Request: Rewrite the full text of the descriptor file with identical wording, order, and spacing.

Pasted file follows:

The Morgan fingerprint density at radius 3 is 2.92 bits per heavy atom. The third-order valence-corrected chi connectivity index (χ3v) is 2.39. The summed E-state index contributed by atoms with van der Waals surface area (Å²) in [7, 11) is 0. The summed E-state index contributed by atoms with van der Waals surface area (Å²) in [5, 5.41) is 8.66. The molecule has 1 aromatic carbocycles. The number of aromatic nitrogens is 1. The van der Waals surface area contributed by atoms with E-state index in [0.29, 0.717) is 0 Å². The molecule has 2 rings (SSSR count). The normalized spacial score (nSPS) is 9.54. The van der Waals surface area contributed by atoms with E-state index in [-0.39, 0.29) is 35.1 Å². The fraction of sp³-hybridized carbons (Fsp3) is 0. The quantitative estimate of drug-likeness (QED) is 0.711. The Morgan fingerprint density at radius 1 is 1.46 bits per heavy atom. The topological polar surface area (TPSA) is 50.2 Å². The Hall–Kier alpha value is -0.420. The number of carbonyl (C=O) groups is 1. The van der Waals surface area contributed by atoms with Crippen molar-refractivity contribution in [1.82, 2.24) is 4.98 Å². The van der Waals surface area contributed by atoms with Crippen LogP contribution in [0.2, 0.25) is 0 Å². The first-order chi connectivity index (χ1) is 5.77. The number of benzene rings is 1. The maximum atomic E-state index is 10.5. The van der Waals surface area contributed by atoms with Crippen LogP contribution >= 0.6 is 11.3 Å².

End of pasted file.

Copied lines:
The Morgan fingerprint density at radius 3 is 2.92 bits per heavy atom. The third-order valence-corrected chi connectivity index (χ3v) is 2.39. The summed E-state index contributed by atoms with van der Waals surface area (Å²) in [7, 11) is 0. The summed E-state index contributed by atoms with van der Waals surface area (Å²) in [5, 5.41) is 8.66. The molecule has 1 aromatic carbocycles. The number of aromatic nitrogens is 1. The van der Waals surface area contributed by atoms with E-state index in [0.29, 0.717) is 0 Å². The molecule has 2 rings (SSSR count). The normalized spacial score (nSPS) is 9.54. The van der Waals surface area contributed by atoms with E-state index in [-0.39, 0.29) is 35.1 Å². The fraction of sp³-hybridized carbons (Fsp3) is 0. The quantitative estimate of drug-likeness (QED) is 0.711. The Morgan fingerprint density at radius 1 is 1.46 bits per heavy atom. The topological polar surface area (TPSA) is 50.2 Å². The Hall–Kier alpha value is -0.420. The number of carbonyl (C=O) groups is 1. The van der Waals surface area contributed by atoms with Crippen molar-refractivity contribution in [1.82, 2.24) is 4.98 Å². The van der Waals surface area contributed by atoms with Crippen LogP contribution in [0.2, 0.25) is 0 Å². The first-order chi connectivity index (χ1) is 5.77. The number of benzene rings is 1. The maximum atomic E-state index is 10.5. The van der Waals surface area contributed by atoms with Crippen LogP contribution >= 0.6 is 11.3 Å².